Financial Daily from THE HINDU group of publications
Saturday, Jul 20, 2002

News
Features
Stocks
Port Info
Archives

Group Sites

Variety - Fashion


Redesigning the fashion ramp

Anjali Prayag

BANGALORE, July 19

"WHAT Nasscom did to IT , we hope to do the same to the fashion industry," says Mr Vinod Kaul, Executive Director, Fashion Design Council of India. The FDCI is an independent association of fashion designers, which was formed in December 1998 to develop the fashion industry in the country.

Its current tasks are many. But primary among them is expanding the prÍt market in the country: Both on the demand and supply sides. Consider this: The Indian apparel industry which boasts of Rs 60,000 crore turnover, gets only Rs 180 crore from the organised sector. Internationally, fashionwear is divided into three categories: Haute couture, diffused wear and prÍt a porter. The first category being the absolute premium, mainly caters to Bollywood's needs and people involved in the film industry. These outfits are priced above Rs 30,000. The second, called the diffused sector, which is sold through premium boutiques, is priced between Rs 10,000 and Rs 30,000 and the third, the prÍt a porter, meant for the average office goer, ranges between Rs 800 and Rs 10,000. The last ideally should be the largest segment in a country like India. Ironically, here, the prÍt wear forms only 30 per cent of the Rs 180 crore organised segment while the other two comprise 70 per cent of the segment. "Actually it should be the other way round," says the FDCI Executive Director.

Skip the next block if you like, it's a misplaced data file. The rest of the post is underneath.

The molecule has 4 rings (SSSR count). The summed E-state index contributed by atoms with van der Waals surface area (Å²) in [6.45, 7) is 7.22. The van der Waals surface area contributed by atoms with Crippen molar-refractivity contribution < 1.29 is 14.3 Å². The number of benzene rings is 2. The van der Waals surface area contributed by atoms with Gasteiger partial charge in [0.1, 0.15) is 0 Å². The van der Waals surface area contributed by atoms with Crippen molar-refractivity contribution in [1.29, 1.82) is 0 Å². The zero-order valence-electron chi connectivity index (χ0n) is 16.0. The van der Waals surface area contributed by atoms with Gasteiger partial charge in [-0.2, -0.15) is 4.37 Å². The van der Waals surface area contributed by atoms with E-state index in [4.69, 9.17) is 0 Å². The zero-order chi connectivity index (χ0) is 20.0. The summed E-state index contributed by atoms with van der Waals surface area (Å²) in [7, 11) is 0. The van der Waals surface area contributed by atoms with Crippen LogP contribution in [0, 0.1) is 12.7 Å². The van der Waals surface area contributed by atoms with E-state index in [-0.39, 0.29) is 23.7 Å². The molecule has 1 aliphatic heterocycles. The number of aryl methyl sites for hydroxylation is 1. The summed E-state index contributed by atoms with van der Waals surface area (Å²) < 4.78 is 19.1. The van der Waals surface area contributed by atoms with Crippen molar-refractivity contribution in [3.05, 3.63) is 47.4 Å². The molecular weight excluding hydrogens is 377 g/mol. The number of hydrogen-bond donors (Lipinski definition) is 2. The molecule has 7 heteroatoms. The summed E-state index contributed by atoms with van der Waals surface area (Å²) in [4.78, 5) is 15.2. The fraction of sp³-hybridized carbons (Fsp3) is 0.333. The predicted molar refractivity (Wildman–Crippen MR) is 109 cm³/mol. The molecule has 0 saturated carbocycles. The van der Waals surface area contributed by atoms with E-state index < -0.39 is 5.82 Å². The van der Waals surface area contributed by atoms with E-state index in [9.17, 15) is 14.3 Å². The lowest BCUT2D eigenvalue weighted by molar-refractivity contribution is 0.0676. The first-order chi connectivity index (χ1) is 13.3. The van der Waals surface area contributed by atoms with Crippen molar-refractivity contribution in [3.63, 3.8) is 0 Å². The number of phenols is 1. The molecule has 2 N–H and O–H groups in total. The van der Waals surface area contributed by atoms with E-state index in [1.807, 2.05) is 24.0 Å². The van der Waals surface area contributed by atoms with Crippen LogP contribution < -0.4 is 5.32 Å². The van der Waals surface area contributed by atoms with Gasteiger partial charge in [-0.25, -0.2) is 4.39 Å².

It only goes to show that the Indian fashion industry is at a nascent stage. "We are trying to change that by encouraging fashion houses, mills, and manufacturers to tie up with designers. For prÍt, the design sense has to be different. Maybe designers can take a part of the couture design and make it available to more number of people.''

But there are other teething problems here that need to be sorted out: Quality, regular production cycles, serial production, etc. Mr Kaul feels a strong retail industry presence will help solve most of these issues and streamline the output in this category. There have been a few initiatives in this direction by Raymond that has tied up with 10-12 designers, Sheetal Design Studio, Shopper's Stop and Westside, which also outsource from designers. "But the business side of the Indian fashion industry really has a long way to go."

Trend forecasting is another aspect that is ignored by the fashion industry here, he says. This year, at the Lakme India Fashion Week, to be held between August 2 and 8, in New Delhi, the FDCI plans to have a trend forecasting forum and bring out a book on the subject.

"In the West, they have trend forecasting for colours, styles, fabric, etc." FDCI is also developing a database of the modelling community and standardising the modelling industry.

The council is also attempting to usher in an Indian ethos in the fashion industry that is currently ruled by Western ideas. "We are trying to contemporise Indian handicraft and handloom through the fashion industry and our trend book will say it all," says Mr Kaul.

Send this article to Friends by E-Mail

Stories in this Section
Apollo conducts health camp for children


Redesigning the fashion ramp
Khad food festival at Taj
Hindi music of yesteryears
Goli soda


The Hindu Group: Home | About Us | Copyright | Archives | Contacts | Subscription
Group Sites: The Hindu | Business Line | The Sportstar | Frontline | Home |

Copyright © 2002, The Hindu Business Line. Republication or redissemination of the contents of this screen are expressly prohibited without the written consent of The Hindu Business Line